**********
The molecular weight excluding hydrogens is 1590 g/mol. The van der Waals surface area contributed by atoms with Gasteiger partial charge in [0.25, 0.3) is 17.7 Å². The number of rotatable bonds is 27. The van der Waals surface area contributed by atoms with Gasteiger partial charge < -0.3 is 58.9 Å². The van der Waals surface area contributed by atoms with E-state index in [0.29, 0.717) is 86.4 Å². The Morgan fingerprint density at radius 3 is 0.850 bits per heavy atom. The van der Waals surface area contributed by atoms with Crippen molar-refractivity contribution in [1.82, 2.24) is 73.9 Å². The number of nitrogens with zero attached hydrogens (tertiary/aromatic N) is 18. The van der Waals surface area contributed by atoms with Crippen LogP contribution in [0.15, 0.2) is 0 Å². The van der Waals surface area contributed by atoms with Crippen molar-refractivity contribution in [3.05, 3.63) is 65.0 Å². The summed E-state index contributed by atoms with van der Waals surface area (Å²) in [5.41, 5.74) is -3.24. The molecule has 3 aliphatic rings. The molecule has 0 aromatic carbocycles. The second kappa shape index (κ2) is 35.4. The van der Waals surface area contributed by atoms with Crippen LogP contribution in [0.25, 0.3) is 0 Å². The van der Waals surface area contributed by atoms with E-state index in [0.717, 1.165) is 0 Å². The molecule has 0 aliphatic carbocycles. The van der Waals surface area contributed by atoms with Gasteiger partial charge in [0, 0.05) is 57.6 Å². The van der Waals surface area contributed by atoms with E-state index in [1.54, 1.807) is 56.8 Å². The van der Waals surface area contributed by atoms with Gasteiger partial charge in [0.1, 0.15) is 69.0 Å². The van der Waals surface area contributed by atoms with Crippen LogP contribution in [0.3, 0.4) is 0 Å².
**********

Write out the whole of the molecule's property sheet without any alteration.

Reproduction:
The molecular weight excluding hydrogens is 1590 g/mol. The van der Waals surface area contributed by atoms with Gasteiger partial charge in [0.25, 0.3) is 17.7 Å². The number of rotatable bonds is 27. The van der Waals surface area contributed by atoms with Gasteiger partial charge < -0.3 is 58.9 Å². The van der Waals surface area contributed by atoms with E-state index in [0.29, 0.717) is 86.4 Å². The Morgan fingerprint density at radius 3 is 0.850 bits per heavy atom. The van der Waals surface area contributed by atoms with Crippen molar-refractivity contribution in [1.82, 2.24) is 73.9 Å². The number of nitrogens with zero attached hydrogens (tertiary/aromatic N) is 18. The van der Waals surface area contributed by atoms with Crippen LogP contribution in [0.15, 0.2) is 0 Å². The van der Waals surface area contributed by atoms with Crippen molar-refractivity contribution in [3.05, 3.63) is 65.0 Å². The summed E-state index contributed by atoms with van der Waals surface area (Å²) in [5.41, 5.74) is -3.24. The molecule has 3 aliphatic rings. The molecule has 0 aromatic carbocycles. The second kappa shape index (κ2) is 35.4. The van der Waals surface area contributed by atoms with Crippen LogP contribution in [0.25, 0.3) is 0 Å². The van der Waals surface area contributed by atoms with E-state index in [0.717, 1.165) is 0 Å². The molecule has 0 aliphatic carbocycles. The van der Waals surface area contributed by atoms with Gasteiger partial charge in [0, 0.05) is 57.6 Å². The van der Waals surface area contributed by atoms with E-state index in [1.54, 1.807) is 56.8 Å². The van der Waals surface area contributed by atoms with Gasteiger partial charge in [0.1, 0.15) is 69.0 Å². The van der Waals surface area contributed by atoms with Crippen LogP contribution in [0.3, 0.4) is 0 Å².